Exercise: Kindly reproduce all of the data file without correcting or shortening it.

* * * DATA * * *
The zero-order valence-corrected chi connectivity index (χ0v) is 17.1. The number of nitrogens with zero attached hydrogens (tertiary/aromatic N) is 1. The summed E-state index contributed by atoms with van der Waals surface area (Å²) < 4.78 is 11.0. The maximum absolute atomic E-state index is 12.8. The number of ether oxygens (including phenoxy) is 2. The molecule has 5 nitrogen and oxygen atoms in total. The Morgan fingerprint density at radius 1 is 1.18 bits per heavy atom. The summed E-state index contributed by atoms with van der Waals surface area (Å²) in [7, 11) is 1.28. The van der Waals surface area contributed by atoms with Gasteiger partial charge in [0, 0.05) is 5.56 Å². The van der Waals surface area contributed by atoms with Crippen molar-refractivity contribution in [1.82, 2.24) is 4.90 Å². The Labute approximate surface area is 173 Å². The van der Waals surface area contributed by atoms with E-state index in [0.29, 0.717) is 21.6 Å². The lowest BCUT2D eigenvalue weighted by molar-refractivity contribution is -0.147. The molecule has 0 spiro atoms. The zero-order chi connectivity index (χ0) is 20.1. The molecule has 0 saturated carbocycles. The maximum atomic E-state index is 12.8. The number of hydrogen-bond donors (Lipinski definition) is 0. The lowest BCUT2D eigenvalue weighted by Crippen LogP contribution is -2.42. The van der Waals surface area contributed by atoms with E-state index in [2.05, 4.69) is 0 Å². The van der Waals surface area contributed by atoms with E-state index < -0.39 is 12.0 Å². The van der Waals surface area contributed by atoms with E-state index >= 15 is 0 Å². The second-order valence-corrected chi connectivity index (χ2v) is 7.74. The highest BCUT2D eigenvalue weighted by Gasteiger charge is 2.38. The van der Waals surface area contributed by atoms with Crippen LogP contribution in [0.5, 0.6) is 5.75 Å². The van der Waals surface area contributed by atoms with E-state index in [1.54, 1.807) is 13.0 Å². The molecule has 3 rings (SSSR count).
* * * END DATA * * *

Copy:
The zero-order valence-corrected chi connectivity index (χ0v) is 17.1. The number of nitrogens with zero attached hydrogens (tertiary/aromatic N) is 1. The summed E-state index contributed by atoms with van der Waals surface area (Å²) < 4.78 is 11.0. The maximum absolute atomic E-state index is 12.8. The number of ether oxygens (including phenoxy) is 2. The molecule has 5 nitrogen and oxygen atoms in total. The Morgan fingerprint density at radius 1 is 1.18 bits per heavy atom. The summed E-state index contributed by atoms with van der Waals surface area (Å²) in [7, 11) is 1.28. The van der Waals surface area contributed by atoms with Gasteiger partial charge in [0, 0.05) is 5.56 Å². The van der Waals surface area contributed by atoms with Crippen molar-refractivity contribution in [1.82, 2.24) is 4.90 Å². The Labute approximate surface area is 173 Å². The van der Waals surface area contributed by atoms with E-state index in [0.29, 0.717) is 21.6 Å². The lowest BCUT2D eigenvalue weighted by molar-refractivity contribution is -0.147. The molecule has 0 spiro atoms. The zero-order chi connectivity index (χ0) is 20.1. The molecule has 0 saturated carbocycles. The maximum atomic E-state index is 12.8. The number of hydrogen-bond donors (Lipinski definition) is 0. The lowest BCUT2D eigenvalue weighted by Crippen LogP contribution is -2.42. The van der Waals surface area contributed by atoms with E-state index in [2.05, 4.69) is 0 Å². The van der Waals surface area contributed by atoms with E-state index < -0.39 is 12.0 Å². The van der Waals surface area contributed by atoms with E-state index >= 15 is 0 Å². The second-order valence-corrected chi connectivity index (χ2v) is 7.74. The highest BCUT2D eigenvalue weighted by Gasteiger charge is 2.38. The van der Waals surface area contributed by atoms with Crippen LogP contribution in [0.5, 0.6) is 5.75 Å². The van der Waals surface area contributed by atoms with E-state index in [1.54, 1.807) is 13.0 Å². The molecule has 3 rings (SSSR count).